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The end of the goods economy

3 September 2020

It’s time to let go of our twentieth-century view of economic activity

Right:

Globally, manufacturing is contracting. Simon Stone/Science Photo Library/Alamy

Globally, manufacturing is contracting. Simon Stone/Science Photo Library/Alamy


As an end to the Covid-19 pandemic draws a little closer, strategies for economic recovery are beginning to emerge. Most of them, from a gas-fired revival of heavy industry to a Very Fast Train, conjure up pictures of hard hats and hi-vis vests.

But the twentieth-century economy imagined in most of these discussions — an economy based on an ever-increasing range and quantity of physical goods — is gone forever. The shape of the society and economy that will replace it is still up for grabs. But whatever form it takes, it will be dominated by information and services, not by goods.

The last significant new consumer product to hit the market was Apple’s iPhone, introduced in 2007. That device is still popular enough to make Apple the world’s most highly valued company, surpassing US$2 trillion. But the global market for smartphones has been saturated by lower-cost competitors, with sales peaking in 2018 and declining through 2019 before crashing in the recession. The same pattern is evident for computers, cars and domestic appliances

Not surprisingly, a saturated market for manufactured goods translates into fewer jobs. Manufacturing employment in the OECD has been declining for decades. Until relatively recently the decline was often portrayed as a loss of jobs to China and India, a theory that still grips the Trump administration. In reality, though, manufacturing employment in China peaked around 2014, and in India even earlier, around 2011. While the manufacturing sector in some smaller countries like Bangladesh is still growing, the global picture is one of contraction.

Less widely noticed but more significant in many respects are the implications for investment. Investment in capital equipment was the driving engine of the industrial economy; indeed, it is where the term “capitalism” comes from. But business investment has been on life support since the global financial crisis, and arguably since the dotcom bubble burst at the turn of the century.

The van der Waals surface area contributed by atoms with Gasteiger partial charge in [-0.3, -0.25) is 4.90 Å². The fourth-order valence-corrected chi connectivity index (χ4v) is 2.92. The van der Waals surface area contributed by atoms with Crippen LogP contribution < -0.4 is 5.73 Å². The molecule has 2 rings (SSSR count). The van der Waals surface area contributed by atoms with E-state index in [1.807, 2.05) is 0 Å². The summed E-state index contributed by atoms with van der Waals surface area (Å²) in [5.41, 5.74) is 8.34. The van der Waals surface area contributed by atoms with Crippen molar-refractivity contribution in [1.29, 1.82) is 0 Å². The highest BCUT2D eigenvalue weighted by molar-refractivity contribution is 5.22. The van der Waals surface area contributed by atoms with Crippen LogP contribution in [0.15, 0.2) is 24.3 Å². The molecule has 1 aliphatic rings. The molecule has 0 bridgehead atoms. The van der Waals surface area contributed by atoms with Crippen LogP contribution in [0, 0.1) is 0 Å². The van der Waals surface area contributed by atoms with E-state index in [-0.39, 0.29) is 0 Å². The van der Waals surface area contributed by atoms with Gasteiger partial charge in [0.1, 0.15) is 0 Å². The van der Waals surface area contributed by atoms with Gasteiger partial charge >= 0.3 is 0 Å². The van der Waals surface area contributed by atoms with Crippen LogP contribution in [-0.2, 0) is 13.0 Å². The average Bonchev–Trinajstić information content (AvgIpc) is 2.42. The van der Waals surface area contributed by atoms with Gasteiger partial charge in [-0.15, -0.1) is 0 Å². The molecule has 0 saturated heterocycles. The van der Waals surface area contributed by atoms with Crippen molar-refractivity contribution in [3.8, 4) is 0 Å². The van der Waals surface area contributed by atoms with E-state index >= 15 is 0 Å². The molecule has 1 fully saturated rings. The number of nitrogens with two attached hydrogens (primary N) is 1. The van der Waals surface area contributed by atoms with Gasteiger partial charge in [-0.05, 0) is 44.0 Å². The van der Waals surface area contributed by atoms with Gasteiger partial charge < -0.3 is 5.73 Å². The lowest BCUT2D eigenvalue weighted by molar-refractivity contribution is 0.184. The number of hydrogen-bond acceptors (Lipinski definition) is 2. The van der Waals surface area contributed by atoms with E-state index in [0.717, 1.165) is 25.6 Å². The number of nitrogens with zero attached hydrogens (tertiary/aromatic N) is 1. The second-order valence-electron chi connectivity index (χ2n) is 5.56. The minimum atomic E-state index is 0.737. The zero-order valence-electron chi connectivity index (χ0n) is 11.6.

Central banks have cut their core interest rates to zero and even below, company tax rates have been cut and governments have sought out public–private partnerships to fund public infrastructure — but all to no avail. Private investment has remained sluggish at best, deterring central banks from returning interest rates to the twentieth-century levels.

Until recently, Australia has been something of an exception to this pattern. The mining boom raised aggregate investment, and the Labor government’s successful response to the GFC, which made Australia one of the few OECD countries to avoid a recession, helped sustain investment in other sectors. But as long ago as 2013, Philip Lowe, then deputy governor of the Reserve Bank, observed that “if we take into account public investment, which is also low, then total non-mining investment, as a share of GDP, is below the trough that was recorded in the early 1990s.”

With the end of the mining boom, business investment collapsed, an outcome reflected in Lowe’s increasingly vocal advocacy of an expanded role for public investment.

Until recently, the weakness of private investment might have been seen as reflecting the lingering effects of the GFC. But changes in long-term bond markets show that the effects are permanent. The interest rate on thirty-year inflation-indexed US Treasury bonds has been trending down for years and is now below zero. In other words, investors would rather pay the US government to hold their money for them, interest-free, until 2050 than seek out a reasonably safe private investment with a positive real return.

Ultra-low returns aren’t confined to government bonds. Microsoft (one of two remaining US corporations with a AAA rating) is currently offering a rate of 2.5 per cent on thirty-year bonds, and has exchanged lots of outstanding debt for new bonds at that rate. Assuming the Federal Reserve maintains its inflation target, and assuming Microsoft doesn’t default, these bonds will have a real return close to zero.

But tech firms like Microsoft, which now determine stock market values, don’t need much capital. The book value of Microsoft’s capital stock is less then 10 per cent of its market value. The rest is made up of intangibles, a polite word for monopoly-power network effects, intellectual property, and good old-fashioned predatory conduct.

Without any need for private sector investment, interest rates will remain low unless public investment picks up the slack. With the physical goods economy fading into the past, though, we don’t need more of the transport infrastructure projects governments automatically turn to at times like these. Rather, we need to invest in human services like health (mental and physical), education and childcare, and in information platforms that break the monopoly power of the tech giants.

These are the investments that will allow Australia to flourish in an economy dominated by information and services rather than industrial production. •

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“Sand, wind and tea-tree”: the Cape Everard obelisk in 1933, photographed by Russell Grimwade. University of Melbourne Archives, 2002.0003.00241

“Sand, wind and tea-tree”: the Cape Everard obelisk in 1933, photographed by Russell Grimwade. University of Melbourne Archives, 2002.0003.00241